For a composer who made his reputation on music of extraordinary complexity and busyness, the Four Last Songs clearly represent a mellowing, a simplification, and a directness that recommends the set even to listeners who find Strauss’s earlier work not much to their taste. The orchestra is luminous throughout, and the soprano (no other voice is thinkable in these songs, written as a final tribute to Pauline) soars and vocalizes in the ecstasy of unconstrained lyricism. Three of the texts deal with evening, nightfall, or autumn—all images connected with our sense of mortality. Strauss composes music of autumnal warmth that echoes the poems; words and music alike draw the listener in. And for the listener who knows Strauss’s earlier music, there is a special poignancy when the singer asks at the end, “Ist dies etwa der Tod?” (“Could this perhaps be death?”), and the answer comes in the distant melody on the horn (the instrument played by Strauss’s father and first teacher), sounding a theme composed six decades earlier for Death and Transfiguration.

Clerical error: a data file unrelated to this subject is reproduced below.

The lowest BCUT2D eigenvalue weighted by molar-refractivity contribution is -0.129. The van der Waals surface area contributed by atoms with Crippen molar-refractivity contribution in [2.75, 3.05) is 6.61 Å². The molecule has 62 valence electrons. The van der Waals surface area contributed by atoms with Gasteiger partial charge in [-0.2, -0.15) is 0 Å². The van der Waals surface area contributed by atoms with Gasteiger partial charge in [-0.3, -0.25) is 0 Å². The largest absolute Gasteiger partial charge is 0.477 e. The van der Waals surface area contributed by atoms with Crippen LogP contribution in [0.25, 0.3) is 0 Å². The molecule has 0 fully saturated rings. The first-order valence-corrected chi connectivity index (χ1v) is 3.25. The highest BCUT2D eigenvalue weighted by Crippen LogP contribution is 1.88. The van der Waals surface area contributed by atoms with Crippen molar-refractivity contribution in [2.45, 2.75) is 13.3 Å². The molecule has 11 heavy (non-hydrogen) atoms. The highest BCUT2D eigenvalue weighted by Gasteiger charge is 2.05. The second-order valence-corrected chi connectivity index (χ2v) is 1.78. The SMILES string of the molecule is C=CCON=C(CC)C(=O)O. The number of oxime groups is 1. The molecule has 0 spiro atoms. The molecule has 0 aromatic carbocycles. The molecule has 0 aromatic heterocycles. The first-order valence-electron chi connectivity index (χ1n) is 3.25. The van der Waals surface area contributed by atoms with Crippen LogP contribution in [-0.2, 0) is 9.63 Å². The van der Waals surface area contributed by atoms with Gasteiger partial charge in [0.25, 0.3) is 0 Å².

In dämmrigen Grüften
Nun liegst du erschlossen
Du kennst mich wieder,
In twilit vaults
Now you lie disclosed,
You know me again,
Der Garten trauert,
Golden tropft Blatt um Blatt
Lange noch bei den Rosen
The garden mourns,
Leaf after golden leaf drops
Yet long among the roses
Nun der Tag mich müd gemacht,
Hände, lasst von allem Tun,
Und die Seele unbewacht,
Now that day has made me weary
Hands, leave off all your toil,
And the soul, unobserved,
Wir sind durch Not und Freude
Rings sich die Täler neigen,
Tritt her und lass sie schwirren,
O weiter, stiller Friede!
‑‑Josef von Eichendorff
|In Evening’s Glow
We’ve traveled through pain and joy,
Around us the valleys are waning,
Step close and let them fly,
O broad, silent peace,
German texts set to music by Richard Strauss copyright Boosey & Hawkes, Inc.,
© 1950, renewed 1977, and reprinted here by permission.
English translations by Steven Ledbetter
Symphony No. 1 in D